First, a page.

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Bowhunter Education instructors needed in FWP's Region 7

 

Jeff Noble

Volunteer Bowhunter Education instructor Jeff Noble (foreground to left of target), poses with his 2015 class.

As Montanans of all ages continue to take an interest in learning archery, more Bowhunter Education instructors are needed to accommodate that interest in coming years.

Currently, Fish, Wildlife & Parks Region 7 has around 30 Bowhunter Education volunteer instructors to serve a population spread over 11 southeastern Montana counties. In 2017, these instructors certified around 140 people, including online students who are required to complete a Bowhunter Education field day.

FWP is fortunate to have these skilled volunteers, but many instructors are near retirement age or have served a long time, and they don't know who will take their places one day. In some rural communities, there may be only one instructor, if any. So FWP always welcomes new recruits to support the hunting tradition.

Some bowhunters may have considered becoming an instructor, but they hesitate because they don't know what is required or whether they have the time or experience it takes to be effective.

Jeff Noble, a Broadus-area Bowhunter Education instructor since 2000, was interested enough in helping to advance the sport that he didn't see those things as obstacles.

"Becoming a volunteer instructor has allowed me to help other people get started in the great sport of bowhunting, and in archery in general," he said.

Noble works full time as the attorney for Powder River County. He is active in the Montana Bowhunter Association, having served as a director, and is one of three people who started the Montana Bowhunter Education Foundation.

Noble's fellow instructor in Powder River County, Shawn Wahl, owns and operates a taxidermy shop and is an accomplished bowhunter. Wahl has been teaching for four years and also enjoys getting people into the sport.

Since it's not uncommon for people to learn archery as adults, many instructors have not bowhunted their whole lives. Noble shot bows occasionally in his younger years, but he did not get into archery seriously until he was in his early 30s. Over the past 20 years, bowhunting has become his favorite pastime.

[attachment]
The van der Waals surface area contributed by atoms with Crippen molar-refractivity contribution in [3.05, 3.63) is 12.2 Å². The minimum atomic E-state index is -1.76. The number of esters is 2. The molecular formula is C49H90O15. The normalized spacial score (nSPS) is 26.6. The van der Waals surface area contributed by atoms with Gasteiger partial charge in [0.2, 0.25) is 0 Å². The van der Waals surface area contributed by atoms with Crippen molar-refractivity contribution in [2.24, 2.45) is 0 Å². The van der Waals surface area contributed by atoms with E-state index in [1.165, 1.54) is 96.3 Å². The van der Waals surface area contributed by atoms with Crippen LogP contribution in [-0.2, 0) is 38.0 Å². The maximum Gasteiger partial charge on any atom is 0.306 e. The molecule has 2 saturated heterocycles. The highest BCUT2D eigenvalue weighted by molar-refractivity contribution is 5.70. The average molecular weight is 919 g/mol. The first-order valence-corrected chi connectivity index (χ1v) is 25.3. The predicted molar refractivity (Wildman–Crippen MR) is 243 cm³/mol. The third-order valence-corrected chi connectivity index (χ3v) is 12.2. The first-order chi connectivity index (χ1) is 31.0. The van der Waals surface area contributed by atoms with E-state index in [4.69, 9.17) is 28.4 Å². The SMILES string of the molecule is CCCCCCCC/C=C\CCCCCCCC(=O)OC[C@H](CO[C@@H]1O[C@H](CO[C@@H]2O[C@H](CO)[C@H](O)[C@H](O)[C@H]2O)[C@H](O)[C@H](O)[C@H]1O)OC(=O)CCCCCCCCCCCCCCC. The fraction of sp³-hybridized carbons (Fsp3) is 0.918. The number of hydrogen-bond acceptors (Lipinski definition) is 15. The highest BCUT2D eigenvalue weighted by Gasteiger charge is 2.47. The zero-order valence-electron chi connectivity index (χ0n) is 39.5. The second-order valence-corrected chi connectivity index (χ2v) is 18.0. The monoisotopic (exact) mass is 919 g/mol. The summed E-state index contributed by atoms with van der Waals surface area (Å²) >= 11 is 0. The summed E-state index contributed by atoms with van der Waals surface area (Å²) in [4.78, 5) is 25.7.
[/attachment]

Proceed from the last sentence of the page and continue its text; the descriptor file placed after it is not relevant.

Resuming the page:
"I enjoy all types of bowhunting, from deer and elk hunting in the fall, to turkey and bear hunting in the spring," he said. "In addition, I try to participate in as many local archery shoots as I can each year, and I am always looking for off-season bow-shooting opportunities like carp shooting in the summer."

Noble bowhunted seriously for about four years before becoming an instructor. But before committing, he volunteered to assist other instructors in their classes, and he recommends that interested people explore that option.

"Contact your local instructors and ask if they can use a hand with putting on their classes," Noble suggested. "I bet they will be happy to receive the help. Helping put on a class is the best way to learn about them."

To find out about instructors in your area, visit the FWP website at fwp.mt.gov and search under the Education tab for classes and instructors or call 406-234-0926 to speak with the FWP Region 7 education program manager.

"Personally, I think an instructor should have at least a year or two of experience in the field as a bowhunter," Noble said. "But you certainly don't need to be an expert in the sport to become an instructor."

"FWP provides quite a bit of information to new instructors, to help them get started," he noted. "You can also call other local instructors, including me, if you have questions. Other local instructors are some of your best resources."

The course materials provide most of what instructors need to know to lead classes, and the other critical information comes from state hunting laws and regulations.

Beyond that, Noble urges "knowledge of and experience with archery equipment and bowhunting safety practices, ethics and skills."

For people who aren't sure if they are instructor material, Noble says, "I always tell my classes the first day that I am only a VOLUNTEER, and not an EXPERT. But I am willing to share with the class my personal knowledge and experiences to help them get started. So no instructor needs to be an expert to teach the classes, and I believe that the students are appreciative of our time and efforts. Plus, it is just fun."

To become a volunteer Bowhunter Education instructor, people must:

-Fill out an application form

-Complete a Hunter and/or Bowhunter Education course

-Be 18 years of age (junior instructors must be 14 or older)

-Successfully pass a background investigation

-Review the program policy and procedures manual

-Complete an online training course for new instructors (three to five hours at your pace); applicants have one year to complete this course

-Team-teach with another instructor for at least five hours

-Teach at least one class over a two-year period

-Attend the annual spring workshop in your area

 

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